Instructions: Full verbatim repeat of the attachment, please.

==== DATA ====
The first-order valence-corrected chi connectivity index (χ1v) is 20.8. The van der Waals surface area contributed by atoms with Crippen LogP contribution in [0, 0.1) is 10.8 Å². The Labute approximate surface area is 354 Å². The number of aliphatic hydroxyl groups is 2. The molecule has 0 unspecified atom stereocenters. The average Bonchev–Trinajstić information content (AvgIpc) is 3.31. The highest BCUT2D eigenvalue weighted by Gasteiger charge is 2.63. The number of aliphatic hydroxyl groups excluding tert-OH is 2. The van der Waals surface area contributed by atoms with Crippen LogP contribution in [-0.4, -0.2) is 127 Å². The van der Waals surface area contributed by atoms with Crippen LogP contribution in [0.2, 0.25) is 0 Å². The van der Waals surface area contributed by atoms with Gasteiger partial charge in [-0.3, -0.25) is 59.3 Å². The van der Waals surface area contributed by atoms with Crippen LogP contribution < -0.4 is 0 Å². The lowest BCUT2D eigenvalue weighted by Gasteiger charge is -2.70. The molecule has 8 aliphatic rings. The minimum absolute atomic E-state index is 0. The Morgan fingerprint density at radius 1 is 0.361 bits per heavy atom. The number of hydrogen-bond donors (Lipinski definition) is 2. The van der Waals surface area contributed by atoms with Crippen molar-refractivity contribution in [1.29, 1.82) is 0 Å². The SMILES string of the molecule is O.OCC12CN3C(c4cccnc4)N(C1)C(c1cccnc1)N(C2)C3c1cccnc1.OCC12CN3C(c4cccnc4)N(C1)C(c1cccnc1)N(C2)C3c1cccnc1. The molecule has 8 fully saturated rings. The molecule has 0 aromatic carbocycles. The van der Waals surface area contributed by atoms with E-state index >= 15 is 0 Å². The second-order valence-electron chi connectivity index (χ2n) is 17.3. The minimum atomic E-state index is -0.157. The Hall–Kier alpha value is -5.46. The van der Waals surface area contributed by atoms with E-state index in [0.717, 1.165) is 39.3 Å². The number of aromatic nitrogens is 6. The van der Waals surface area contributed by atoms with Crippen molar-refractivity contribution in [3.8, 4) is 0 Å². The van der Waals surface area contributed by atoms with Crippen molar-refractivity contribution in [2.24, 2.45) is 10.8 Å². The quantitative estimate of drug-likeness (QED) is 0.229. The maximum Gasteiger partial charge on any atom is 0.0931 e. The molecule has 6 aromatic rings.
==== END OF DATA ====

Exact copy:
The first-order valence-corrected chi connectivity index (χ1v) is 20.8. The van der Waals surface area contributed by atoms with Crippen LogP contribution in [0, 0.1) is 10.8 Å². The Labute approximate surface area is 354 Å². The number of aliphatic hydroxyl groups is 2. The molecule has 0 unspecified atom stereocenters. The average Bonchev–Trinajstić information content (AvgIpc) is 3.31. The highest BCUT2D eigenvalue weighted by Gasteiger charge is 2.63. The number of aliphatic hydroxyl groups excluding tert-OH is 2. The van der Waals surface area contributed by atoms with Crippen LogP contribution in [-0.4, -0.2) is 127 Å². The van der Waals surface area contributed by atoms with Crippen LogP contribution in [0.2, 0.25) is 0 Å². The van der Waals surface area contributed by atoms with Gasteiger partial charge in [-0.3, -0.25) is 59.3 Å². The van der Waals surface area contributed by atoms with Crippen LogP contribution < -0.4 is 0 Å². The lowest BCUT2D eigenvalue weighted by Gasteiger charge is -2.70. The molecule has 8 aliphatic rings. The minimum absolute atomic E-state index is 0. The Morgan fingerprint density at radius 1 is 0.361 bits per heavy atom. The number of hydrogen-bond donors (Lipinski definition) is 2. The van der Waals surface area contributed by atoms with Crippen molar-refractivity contribution in [1.29, 1.82) is 0 Å². The SMILES string of the molecule is O.OCC12CN3C(c4cccnc4)N(C1)C(c1cccnc1)N(C2)C3c1cccnc1.OCC12CN3C(c4cccnc4)N(C1)C(c1cccnc1)N(C2)C3c1cccnc1. The molecule has 8 fully saturated rings. The molecule has 0 aromatic carbocycles. The van der Waals surface area contributed by atoms with E-state index >= 15 is 0 Å². The second-order valence-electron chi connectivity index (χ2n) is 17.3. The minimum atomic E-state index is -0.157. The Hall–Kier alpha value is -5.46. The van der Waals surface area contributed by atoms with E-state index in [0.717, 1.165) is 39.3 Å². The number of aromatic nitrogens is 6. The van der Waals surface area contributed by atoms with Crippen molar-refractivity contribution in [3.8, 4) is 0 Å². The van der Waals surface area contributed by atoms with Crippen molar-refractivity contribution in [2.24, 2.45) is 10.8 Å². The quantitative estimate of drug-likeness (QED) is 0.229. The maximum Gasteiger partial charge on any atom is 0.0931 e. The molecule has 6 aromatic rings.